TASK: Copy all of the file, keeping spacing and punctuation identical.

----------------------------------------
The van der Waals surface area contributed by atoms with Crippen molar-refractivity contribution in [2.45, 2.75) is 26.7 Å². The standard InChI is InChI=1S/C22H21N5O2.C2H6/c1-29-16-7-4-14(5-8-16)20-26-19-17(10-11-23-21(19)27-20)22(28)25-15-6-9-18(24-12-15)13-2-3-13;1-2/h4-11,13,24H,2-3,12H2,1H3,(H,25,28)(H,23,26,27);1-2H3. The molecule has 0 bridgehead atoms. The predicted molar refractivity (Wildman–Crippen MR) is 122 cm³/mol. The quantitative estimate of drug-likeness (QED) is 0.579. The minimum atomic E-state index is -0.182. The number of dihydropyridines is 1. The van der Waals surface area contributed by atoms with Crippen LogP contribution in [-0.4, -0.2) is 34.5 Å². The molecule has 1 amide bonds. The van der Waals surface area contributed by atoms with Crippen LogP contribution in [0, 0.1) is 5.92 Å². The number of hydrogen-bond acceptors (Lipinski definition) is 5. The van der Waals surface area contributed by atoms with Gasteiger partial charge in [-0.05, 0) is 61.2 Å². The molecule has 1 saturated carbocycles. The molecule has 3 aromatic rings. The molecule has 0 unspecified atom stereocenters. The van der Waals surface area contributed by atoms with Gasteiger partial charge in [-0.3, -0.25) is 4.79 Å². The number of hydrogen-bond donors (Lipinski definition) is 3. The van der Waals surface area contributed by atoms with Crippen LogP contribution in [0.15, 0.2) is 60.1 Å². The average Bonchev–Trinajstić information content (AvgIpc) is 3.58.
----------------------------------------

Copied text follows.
The van der Waals surface area contributed by atoms with Crippen molar-refractivity contribution in [2.45, 2.75) is 26.7 Å². The standard InChI is InChI=1S/C22H21N5O2.C2H6/c1-29-16-7-4-14(5-8-16)20-26-19-17(10-11-23-21(19)27-20)22(28)25-15-6-9-18(24-12-15)13-2-3-13;1-2/h4-11,13,24H,2-3,12H2,1H3,(H,25,28)(H,23,26,27);1-2H3. The molecule has 0 bridgehead atoms. The predicted molar refractivity (Wildman–Crippen MR) is 122 cm³/mol. The quantitative estimate of drug-likeness (QED) is 0.579. The minimum atomic E-state index is -0.182. The number of dihydropyridines is 1. The van der Waals surface area contributed by atoms with Crippen LogP contribution in [-0.4, -0.2) is 34.5 Å². The molecule has 1 amide bonds. The van der Waals surface area contributed by atoms with Crippen LogP contribution in [0, 0.1) is 5.92 Å². The number of hydrogen-bond acceptors (Lipinski definition) is 5. The van der Waals surface area contributed by atoms with Gasteiger partial charge in [-0.05, 0) is 61.2 Å². The molecule has 1 saturated carbocycles. The molecule has 3 aromatic rings. The molecule has 0 unspecified atom stereocenters. The van der Waals surface area contributed by atoms with Gasteiger partial charge in [-0.3, -0.25) is 4.79 Å². The number of hydrogen-bond donors (Lipinski definition) is 3. The van der Waals surface area contributed by atoms with Crippen LogP contribution in [0.15, 0.2) is 60.1 Å². The average Bonchev–Trinajstić information content (AvgIpc) is 3.58.